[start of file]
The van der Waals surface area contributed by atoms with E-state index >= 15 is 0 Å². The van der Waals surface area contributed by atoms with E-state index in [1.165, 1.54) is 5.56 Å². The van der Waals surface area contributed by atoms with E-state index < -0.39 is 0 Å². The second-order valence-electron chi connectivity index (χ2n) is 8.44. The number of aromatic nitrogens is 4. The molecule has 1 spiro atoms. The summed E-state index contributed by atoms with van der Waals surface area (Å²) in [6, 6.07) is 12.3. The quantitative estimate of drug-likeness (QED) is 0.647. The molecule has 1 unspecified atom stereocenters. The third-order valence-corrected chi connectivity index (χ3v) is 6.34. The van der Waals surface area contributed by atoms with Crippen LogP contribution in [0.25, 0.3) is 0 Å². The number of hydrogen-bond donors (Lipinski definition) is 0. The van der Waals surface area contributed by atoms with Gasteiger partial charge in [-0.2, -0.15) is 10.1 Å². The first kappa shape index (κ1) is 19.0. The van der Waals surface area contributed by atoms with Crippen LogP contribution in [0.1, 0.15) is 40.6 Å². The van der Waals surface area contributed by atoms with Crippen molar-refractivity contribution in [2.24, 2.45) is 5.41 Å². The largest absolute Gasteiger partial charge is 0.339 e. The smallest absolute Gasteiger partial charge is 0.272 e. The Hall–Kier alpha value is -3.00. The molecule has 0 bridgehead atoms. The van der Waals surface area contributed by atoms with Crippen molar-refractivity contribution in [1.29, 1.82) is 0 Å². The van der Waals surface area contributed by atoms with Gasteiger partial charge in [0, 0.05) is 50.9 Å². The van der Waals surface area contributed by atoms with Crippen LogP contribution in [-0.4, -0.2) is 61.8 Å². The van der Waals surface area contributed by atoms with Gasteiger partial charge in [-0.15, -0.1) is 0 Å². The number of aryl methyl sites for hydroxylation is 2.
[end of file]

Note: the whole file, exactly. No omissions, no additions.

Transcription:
The van der Waals surface area contributed by atoms with E-state index >= 15 is 0 Å². The van der Waals surface area contributed by atoms with E-state index in [1.165, 1.54) is 5.56 Å². The van der Waals surface area contributed by atoms with E-state index < -0.39 is 0 Å². The second-order valence-electron chi connectivity index (χ2n) is 8.44. The number of aromatic nitrogens is 4. The molecule has 1 spiro atoms. The summed E-state index contributed by atoms with van der Waals surface area (Å²) in [6, 6.07) is 12.3. The quantitative estimate of drug-likeness (QED) is 0.647. The molecule has 1 unspecified atom stereocenters. The third-order valence-corrected chi connectivity index (χ3v) is 6.34. The van der Waals surface area contributed by atoms with Crippen LogP contribution in [0.25, 0.3) is 0 Å². The number of hydrogen-bond donors (Lipinski definition) is 0. The van der Waals surface area contributed by atoms with Gasteiger partial charge in [-0.2, -0.15) is 10.1 Å². The first kappa shape index (κ1) is 19.0. The van der Waals surface area contributed by atoms with Crippen LogP contribution in [0.1, 0.15) is 40.6 Å². The van der Waals surface area contributed by atoms with Crippen molar-refractivity contribution in [2.24, 2.45) is 5.41 Å². The largest absolute Gasteiger partial charge is 0.339 e. The smallest absolute Gasteiger partial charge is 0.272 e. The Hall–Kier alpha value is -3.00. The molecule has 0 bridgehead atoms. The van der Waals surface area contributed by atoms with Crippen molar-refractivity contribution in [1.29, 1.82) is 0 Å². The van der Waals surface area contributed by atoms with Gasteiger partial charge in [0, 0.05) is 50.9 Å². The van der Waals surface area contributed by atoms with Crippen LogP contribution in [-0.4, -0.2) is 61.8 Å². The van der Waals surface area contributed by atoms with Gasteiger partial charge in [-0.15, -0.1) is 0 Å². The number of aryl methyl sites for hydroxylation is 2.